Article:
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Your Keystrokes May Be Stolen Through WiFi

By September 16, 2016May 25th, 2021Blog, Cybersecurity

yourxkeystrokesThere have been papers written and demonstrations conducted in recent months to show how it’s possible to wirelessly log your keystrokes. All of those demonstrations have relied upon specialized gear you can make using off-the-shelf components, but given that requirement, it limits the pool of hackers with the technical skills to pull it off.

Recently, however, a new method has been devised and demonstrated by a joint research effort that combined the talents of team members from Michigan State University and Nanjing University in China. Their new method does not require the hacker to create anything new or exotic, but rather, to simply gain control over a router.

Wireless routers track and monitor the signals on your network, including signals sent by your wireless peripherals. If you’re using a wireless keyboard, each time you press a key, it sends a signal of a slightly different wavelength to the CPU, which translates that signal, and displays the appropriate letter or symbol on your screen.

The research team was able to reverse engineer an algorithm that could identify which keystrokes generated what frequencies, and use it to provide a map of every keystroke entered. Their first try yielded a result of better than 96% accuracy. No doubt, with additional refinement, this percentage could be pushed even closer to 100% than it already is.

The only real downside of their method is the fact that the range is fairly limited. If the router is more than 12 to 15 feet from the keyboard in question, accuracy falls off markedly, but this could also change with further refinement, and as routers themselves become more powerful and robust.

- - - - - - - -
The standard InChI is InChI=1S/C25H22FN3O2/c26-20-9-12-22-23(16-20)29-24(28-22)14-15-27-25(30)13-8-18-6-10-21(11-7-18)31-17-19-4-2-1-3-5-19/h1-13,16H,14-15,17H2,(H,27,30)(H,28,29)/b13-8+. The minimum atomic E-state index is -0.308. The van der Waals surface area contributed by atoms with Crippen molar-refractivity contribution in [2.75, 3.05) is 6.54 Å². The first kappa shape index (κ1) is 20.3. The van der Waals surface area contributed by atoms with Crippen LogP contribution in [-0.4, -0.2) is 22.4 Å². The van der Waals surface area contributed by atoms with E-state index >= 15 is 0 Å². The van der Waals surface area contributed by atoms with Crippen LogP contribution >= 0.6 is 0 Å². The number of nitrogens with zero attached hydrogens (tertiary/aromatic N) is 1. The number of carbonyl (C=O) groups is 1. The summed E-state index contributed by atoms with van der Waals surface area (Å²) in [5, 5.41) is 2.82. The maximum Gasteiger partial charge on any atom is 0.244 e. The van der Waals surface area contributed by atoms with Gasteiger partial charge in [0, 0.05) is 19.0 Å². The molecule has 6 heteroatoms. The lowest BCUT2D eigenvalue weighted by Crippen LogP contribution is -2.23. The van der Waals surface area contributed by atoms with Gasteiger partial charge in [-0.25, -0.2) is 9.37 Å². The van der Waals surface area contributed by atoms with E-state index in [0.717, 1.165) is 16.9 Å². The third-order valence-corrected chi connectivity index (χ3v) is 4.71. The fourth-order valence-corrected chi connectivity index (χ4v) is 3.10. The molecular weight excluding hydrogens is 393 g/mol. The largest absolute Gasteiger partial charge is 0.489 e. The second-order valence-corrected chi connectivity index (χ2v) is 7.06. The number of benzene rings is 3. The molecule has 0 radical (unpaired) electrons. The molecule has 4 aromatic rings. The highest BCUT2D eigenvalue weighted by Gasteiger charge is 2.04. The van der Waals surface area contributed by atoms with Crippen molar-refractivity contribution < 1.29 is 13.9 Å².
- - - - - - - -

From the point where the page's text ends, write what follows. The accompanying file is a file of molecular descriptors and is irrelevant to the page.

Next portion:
The bottom line is that researchers have now demonstrated a method of keystroke capturing which relies on traditional hacking targets (routers), and requires no specialized, custom-built equipment to pull off. Not a month goes by that some new, innovative hacking technique is brought to light, and a new threat is found to guard against. This is yet another of those.

Jason Manteiga

Jason J. Manteiga, Vice President of Olmec Systems, has been part of the company for over the past 20 years. He believes that having a great work environment and supportive team, is the ultimate key to success. Since being in the IT realm for over 25 years, Jason, along with Olmec Systems, has been on the Inc. 5000 “List of America’s Fastest Growing Private Companies” and Channel Futures MSP 501 “Top Managed Service Providers in North America,” along with other awards and nominations. Jason earned his Bachelor Degree in Information Systems from the New Jersey Institute of Technology. He also holds certifications in Microsoft MCSE, VMWare VCP, and Cisco CCNA. In his spare time, Jason is a contributor for The Center for Social & Legal Research (Privacy Exchange) and a member of the Morris County Chamber of Commerce. His hobbies include cycling and kayaking. He currently lives in New Jersey with his wife, two daughters and son.